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Course Textbook on Signal in Electrical Engineering

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Signals and Systems: A Fresh Look
Chi-Tsong ChenStony Brook University
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Copyright c
2009 by Chi-Tsong ChenEveryone is permitted to copy and distribute this book but changing it is not permitted.Email: ctchen@ece.sunysb.edu or profctchen@gmail.comAlso by the same author:
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Linear System Theory and Design
, Oxford Univ. Press, [1st ed., (431 pp), 1970; 2nded., (662 pp), 1980; 3rd ed., (332 pp), 1999].
ã
Analog and Digital Control System Design: Transfer-Function, State-Space, and Alge-braic Methods
, Oxford Univ. Press, 1993.
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Digital Signal Processing: Spectral Computation and Filter Design
, Oxford Univ. Press,2001.
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Signals and Systems
, 3rd ed., Oxford Univ. Press, 2004.The following are widely recognized:
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There is a gap between what is taught at universities and what is used in industry.
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It is more important to teach how to learn than what to learn.These were the guiding principles in developing this book. It gives an overview of the subjectarea of signals and systems, discussing the role of signals in designing systems and variousmathematical descriptions for the small class of systems studied. It then focuses on topicswhich are most relevant and useful in practice. It also gives reasons for not stressing manyconventional topics. Its presentation strives to cultivate readers’ ability to think critically andto develop ideas logically.After teaching and writing for over forty years, I am on the verge of retirement and have de-cided to give this book away as a gift to the students in my class and any other interested read-ers. It, together with its solutions manual, can be downloaded from
www.ece.sunysb.edu/˜ctchen/
.If you ﬁnd the book useful, please spread the word. I also appreciate receiving any feedbackyou have.ii
Preface
Presently, there are over thirty texts on continuous-time (CT) and discrete-time (DT)signals and systems.
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They typically cover CT and DT Fourier series; CT and DT Fouriertransforms; discrete Fourier transform (DFT); two- and one-sided Laplace and z-transforms;convolutions and diﬀerential (diﬀerence) equations; Fourier and Laplace analysis of signalsand systems; and some applications in communication, control, and ﬁlter design. About one-third of these texts also discuss state-space equations and their analytical solutions. Manytexts emphasize convolutions and Fourier analysis.Feedback from graduates that what they learned in university is not used in industryprompted me to ponder what to teach in signals and systems. Typical courses on signals andsystems are intended for sophomores and juniors, and aim to provide the necessary backgroundin signals and systems for follow-up courses in control, communication, microelectronic cir-cuits, ﬁlter design, and digital signal procession. A survey of texts reveals that the importanttopics needed in these follow-up courses are as follows:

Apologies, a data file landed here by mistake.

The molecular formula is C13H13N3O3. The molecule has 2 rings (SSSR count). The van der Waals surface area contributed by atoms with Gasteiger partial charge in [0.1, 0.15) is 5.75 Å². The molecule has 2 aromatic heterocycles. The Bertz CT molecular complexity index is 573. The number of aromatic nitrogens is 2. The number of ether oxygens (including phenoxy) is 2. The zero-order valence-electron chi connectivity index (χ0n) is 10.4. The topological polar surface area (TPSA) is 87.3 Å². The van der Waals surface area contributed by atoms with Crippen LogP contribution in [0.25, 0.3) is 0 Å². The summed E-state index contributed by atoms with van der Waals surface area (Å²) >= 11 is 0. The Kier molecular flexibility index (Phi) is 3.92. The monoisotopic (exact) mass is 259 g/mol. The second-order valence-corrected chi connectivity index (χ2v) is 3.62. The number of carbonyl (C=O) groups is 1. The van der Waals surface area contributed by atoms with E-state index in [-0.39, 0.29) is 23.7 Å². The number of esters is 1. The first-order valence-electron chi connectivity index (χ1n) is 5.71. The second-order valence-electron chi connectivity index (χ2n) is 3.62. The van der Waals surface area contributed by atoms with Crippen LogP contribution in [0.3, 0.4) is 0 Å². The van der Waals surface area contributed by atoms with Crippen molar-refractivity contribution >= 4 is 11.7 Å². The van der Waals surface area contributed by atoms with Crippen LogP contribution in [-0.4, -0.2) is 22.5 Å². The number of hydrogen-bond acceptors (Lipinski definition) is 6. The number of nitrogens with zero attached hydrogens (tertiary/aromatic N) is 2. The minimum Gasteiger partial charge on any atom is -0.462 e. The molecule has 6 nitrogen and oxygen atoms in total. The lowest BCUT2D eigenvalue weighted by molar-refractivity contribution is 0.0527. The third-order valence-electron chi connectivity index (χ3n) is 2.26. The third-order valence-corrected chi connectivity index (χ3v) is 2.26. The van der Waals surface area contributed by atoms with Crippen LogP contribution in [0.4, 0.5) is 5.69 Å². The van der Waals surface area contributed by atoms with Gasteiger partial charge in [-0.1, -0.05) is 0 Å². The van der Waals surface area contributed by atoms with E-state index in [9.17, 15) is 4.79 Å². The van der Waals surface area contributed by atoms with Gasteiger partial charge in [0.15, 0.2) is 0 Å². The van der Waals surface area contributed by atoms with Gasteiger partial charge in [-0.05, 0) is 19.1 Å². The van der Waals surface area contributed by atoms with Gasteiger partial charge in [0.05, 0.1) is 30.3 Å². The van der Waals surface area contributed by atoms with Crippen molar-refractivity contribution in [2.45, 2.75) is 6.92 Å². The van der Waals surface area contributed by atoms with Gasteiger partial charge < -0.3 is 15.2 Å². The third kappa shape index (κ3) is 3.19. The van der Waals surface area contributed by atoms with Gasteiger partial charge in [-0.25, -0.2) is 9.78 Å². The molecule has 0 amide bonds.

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Signals
: Frequency spectra, which are used for discussing bandwidth, selecting samplingand carrier frequencies, and specifying systems, especially, ﬁlters to be designed.
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Systems
: Rational transfer functions, which are used in circuit analysis and in design of ﬁlters and control systems. In ﬁlter design, we ﬁnd transfer functions whose frequencyresponses meet speciﬁcations based on the frequency spectra of signals to be processed.
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Implementation
: State-space (ss) equations, which are most convenient for computercomputation, real-time processing, and op-amp circuit or specialized hardware imple-mentation.These topics will be the focus of this text. For signals, we develop frequency spectra
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andtheir bandwidths and computer computation. We use the simplest real-world signals (soundsgenerated by a tuning fork and the middle C key of a piano) as examples. For systems, wedevelop four mathematical descriptions: convolutions, diﬀerential (diﬀerence) equations, ssequations, and transfer functions. The ﬁrst three are in the time domain and the last one isin the transform domain. We give reasons for downplaying the ﬁrst two and emphasizing thelast two descriptions. We discuss the role of signals in designing systems and the followingthree domains:
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Transform domain
, where most design methods are developed.
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Time domain
, where all processing is carried out.
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Frequency domain